the world's smartest travel social network
Santa's admirable qualities are based on a 4th century saint who is entombed and revered in an Italian seaside town.
When most tourists visit Italy, they rarely visit the narrow region of Puglia that borders the Adriatic Sea. And those who do venture south along the "heel" of Italy's boot often skip the seaport city of Bari, an important trade center that has flourished since the Middle Ages.
Some European cruise ships stop in Bari, and many travelers use the city as a jumping off point to the Greek Isles. Few American tourists, however, make it a destination and that is a shame because the area has many historical and cultural highlights.
The city's most precious monument – the Basilica of San Nicola – was reason enough for me to spend a day in Bari's Old Town.
The Romanesque-style basilica houses the remains of Saint Nicholas, who lived around the 4th century in what is now southern Turkey. Nicholas, who became the Bishop of Myra, was known for his kindness and charity. He protected the weak and became the patron saint of children and to young maidens who could not afford dowries. He was even credited with miracles hundreds of years after his death.
By the 11th century, Myra had become predominantly Muslim and had lost interest in the esteemed saint. His legend, however, was growing in Europe and especially in southern Italy. Every major Italian city seemed to be acquiring the relics of saints: Andrew in Amalfi, Mark in Venice, Bartholomew in Benevento. The residents of Bari wanted their own saint and proposed an unseemly plan to steal the bones of Saint Nicholas. In 1087, on a return voyage from Syria, 62 Bari sailors made a quick stop in Myra and smuggled the saint's remains aboard their ship.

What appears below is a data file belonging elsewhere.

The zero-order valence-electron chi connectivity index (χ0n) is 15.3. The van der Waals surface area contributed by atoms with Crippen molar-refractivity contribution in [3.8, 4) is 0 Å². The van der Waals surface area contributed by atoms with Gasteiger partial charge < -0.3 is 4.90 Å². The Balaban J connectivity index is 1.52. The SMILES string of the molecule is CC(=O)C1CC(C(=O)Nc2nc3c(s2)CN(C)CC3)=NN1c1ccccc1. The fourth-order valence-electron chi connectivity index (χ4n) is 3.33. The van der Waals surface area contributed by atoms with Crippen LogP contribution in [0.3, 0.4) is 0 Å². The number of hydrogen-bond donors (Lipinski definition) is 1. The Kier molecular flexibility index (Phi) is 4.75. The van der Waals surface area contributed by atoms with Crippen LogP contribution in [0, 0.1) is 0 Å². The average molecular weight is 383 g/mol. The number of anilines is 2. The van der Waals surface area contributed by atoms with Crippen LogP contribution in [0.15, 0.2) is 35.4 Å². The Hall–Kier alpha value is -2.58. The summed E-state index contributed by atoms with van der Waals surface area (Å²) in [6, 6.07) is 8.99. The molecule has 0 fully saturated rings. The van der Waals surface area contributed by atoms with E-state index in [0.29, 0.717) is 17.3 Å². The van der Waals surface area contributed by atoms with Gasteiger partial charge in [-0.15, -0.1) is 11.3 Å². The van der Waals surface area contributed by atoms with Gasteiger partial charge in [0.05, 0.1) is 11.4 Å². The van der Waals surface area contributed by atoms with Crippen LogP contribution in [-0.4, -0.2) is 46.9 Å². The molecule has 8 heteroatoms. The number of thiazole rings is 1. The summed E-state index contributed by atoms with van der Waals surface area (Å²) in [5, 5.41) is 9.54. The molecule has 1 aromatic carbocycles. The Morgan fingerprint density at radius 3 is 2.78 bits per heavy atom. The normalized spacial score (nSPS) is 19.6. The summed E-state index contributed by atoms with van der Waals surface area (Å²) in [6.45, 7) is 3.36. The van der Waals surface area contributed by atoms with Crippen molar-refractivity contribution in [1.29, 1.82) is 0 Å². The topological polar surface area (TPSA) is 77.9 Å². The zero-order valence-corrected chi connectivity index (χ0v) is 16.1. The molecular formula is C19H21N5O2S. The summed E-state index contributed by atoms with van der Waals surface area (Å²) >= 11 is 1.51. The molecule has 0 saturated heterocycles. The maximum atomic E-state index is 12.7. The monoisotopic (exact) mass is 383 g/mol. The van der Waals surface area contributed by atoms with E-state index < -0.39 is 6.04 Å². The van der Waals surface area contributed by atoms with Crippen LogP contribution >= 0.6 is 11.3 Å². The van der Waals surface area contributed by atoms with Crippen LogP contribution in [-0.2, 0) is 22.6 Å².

Today, those sailors' names are carved in a stone archway just outside the church, which was built in the 12th century. Mass is said daily inside St. Nicholas's crypt, and people from all over the world pray at the altar for the saint's intercessions, especially when they are in need.
Compared to Italy's more ornate cathedrals, the basilica's exterior seems austere, but it fits with the simple qualities that Saint Nicholas exemplified. Inside the church, however, the magnificent altar and the priceless artwork, including classical paintings completed by Carlo Rosa during the 1660s, are awe-inspiring. Another impressive feature was that souvenir hawkers were not allowed on the church grounds as they are in other cities. A small, tasteful gift shop is located in separate building.
While Bari is rich with history and bustles with energy (not to mention traffic), the surrounding countryside and smaller towns are where visitors experience Italy's authentic "rustica" way of life. Northern Europeans have vacationed in Puglia for years, but Americans are just beginning to discover its charms.
A week in Puglia is hardly enough time to see everything the region offers. In addition to a stop in Bari, be sure to drive outside the city to the Castel de Monte with its spectacular views and to the unique town of Alberobello with its cone-shaped "trulli" houses. Farther down the Salento Peninsula, the artistic city of Lecce is known as the "Firenze -- or Florence -- of the South."
In fact, Puglia can be described as "the new Toscana" because of its exquisite wines, delicious olive oils, and Baroque architecture. Unlike Tuscany, the area has not been overrun with tourists or seen inflated prices. Visitors must be prepared, though, because many businesses do not take credit cards and language can be a barrier. Dialect is still spoken in some areas, and English is not as prevalent as it is in other Italian destinations.
But, after all, the spirit and kindness of Saint Nick prevails all year in this region where people are passionate about their culture and history and will do their best to share it with you.
If You Go
Hotel dei Nobili in Bitetto, 25 minutes from downtown Bari, will pick up guests from the airport and train station and will arrange day trips into Puglia's countryside. www.hoteldeinobili.it